Twelve years ago in Christopher Golden’s Snowblind, the town of Coventry, Massachusetts was visited by a snowstorm of epic proportions (if you live on the East Coast, think of the crazy winter weather we got, and then multiply that by about eight). It was so bad that people started to go missing in the middle of the storm – and not simply by driving off the road, oh no. People were straight-up vanishing without a trace, either from standing on their front porches or wandering back to their cars. It devastated the community, and in present day, there’s another similar-looking storm on the horizon, and with this storm might come the “ice men” that supposedly snatched people up in the last one.
The cast of characters to follow is diverse. There’s Jake Schapiro, a 24-year-old crime scene photographer who lost his little brother Isaac – then 10 years old – to the storm after he leaned out of a second-story window and fell to his death while looking at something moving in the snow. Doug Manning is a guy at the bottom of the social totem pole struggling to make a living after his wife Cherie up and vanished while he was stuck in a snow bank. There’s also Ella Santos and TJ Farrelly, a restaurant entrepreneur and guitarist respectively who start their relationship during the first storm and later get married with an eleven year-old daughter to speak of. The problem? Their marriage isn’t all sunshine and rainbows, and so they have those domestic issues to deal with as this next storm approaches.
The way Golden sets up his characters is interesting in that he places ordinary people with ordinary problems in extraordinary situations. A mourning brother? A grief-stricken widower? Golden throws them all curveballs in the form of daily obstacles and the impending storm-to-come, the origins of which are mysterious at best.
The pacing is fairly steady and strong throughout the course of the novel. Though Golden does go into extreme close-up mode of the characters and their thoughts at certain points, what we learn is never uninteresting and only adds to our understanding of how these characters work.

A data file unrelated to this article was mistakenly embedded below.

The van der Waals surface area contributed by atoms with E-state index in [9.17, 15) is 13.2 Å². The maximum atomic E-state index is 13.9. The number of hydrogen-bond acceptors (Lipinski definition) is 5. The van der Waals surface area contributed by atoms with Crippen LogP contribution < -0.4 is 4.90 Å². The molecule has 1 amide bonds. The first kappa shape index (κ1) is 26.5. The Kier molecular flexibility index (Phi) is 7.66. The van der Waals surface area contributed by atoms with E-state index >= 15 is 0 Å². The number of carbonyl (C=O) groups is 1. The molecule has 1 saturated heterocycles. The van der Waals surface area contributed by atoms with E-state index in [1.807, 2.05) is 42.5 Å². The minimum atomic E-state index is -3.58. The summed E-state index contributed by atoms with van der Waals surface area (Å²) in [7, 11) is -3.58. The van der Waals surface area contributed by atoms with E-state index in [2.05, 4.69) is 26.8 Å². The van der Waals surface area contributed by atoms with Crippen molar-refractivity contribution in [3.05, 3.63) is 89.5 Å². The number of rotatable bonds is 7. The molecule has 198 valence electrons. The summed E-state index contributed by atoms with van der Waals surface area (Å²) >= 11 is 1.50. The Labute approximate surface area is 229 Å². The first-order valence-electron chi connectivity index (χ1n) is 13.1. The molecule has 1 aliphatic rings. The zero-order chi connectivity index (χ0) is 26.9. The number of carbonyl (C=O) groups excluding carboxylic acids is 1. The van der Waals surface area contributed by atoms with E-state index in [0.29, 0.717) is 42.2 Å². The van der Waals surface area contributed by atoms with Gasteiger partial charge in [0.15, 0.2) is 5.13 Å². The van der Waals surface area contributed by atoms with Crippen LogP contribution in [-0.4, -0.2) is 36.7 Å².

The problem, of course, then becomes that there are so many characters that it’s hard to keep track of who they are, their relationships with one another, the people they lost in the storm, and what their motivations are. I can see what Golden was reaching for – that feeling of a small town where everyone knows each other’s business – but in recreating that atmosphere the book feels almost claustrophobic.
He also sometimes runs into the problem of allowing characters’ personalities to bleed together. It took me a while to remember who was who – Jake blended in with TJ, TJ blended in with Doug, etc. After some time I figured out who was who, but as a reader I shouldn’t have to play detective to get to know each character’s personality traits well enough that I can keep track of whose headspace I’m in.
I wasn’t too sure what to expect from Snowblind, but one of the token blurbs on my copy was from Stephen King himself praising Golden’s novel as “the real deal,” so I crossed my fingers that I would be in for an interesting (and hopefully spooky) ride. I was partially satisfied in that the introduction, a lengthy flashback to the first snowstorm, is perfectly surreal, intense, and downright creepy. Unfortunately, the novel seems to putter out towards the end, which didn’t feel quite as satisfying as I was hoping it would.
Overall, though, it’s a fun and intriguing read. If you’re interested in the idea of a book with a plethora of characters; a steady, ominous atmosphere; and a ghost story-type mystery that weaves all the subplots together, Snowblind is for you.
3.5 out of 5 stars
Gabby Taub, the Fantasy Reviewer at Girls in Capes, is a senior at New York University studying creative writing. She enjoys reading, writing, watching TV, and spending time getting lost among the bookshelves at Strand Bookstore.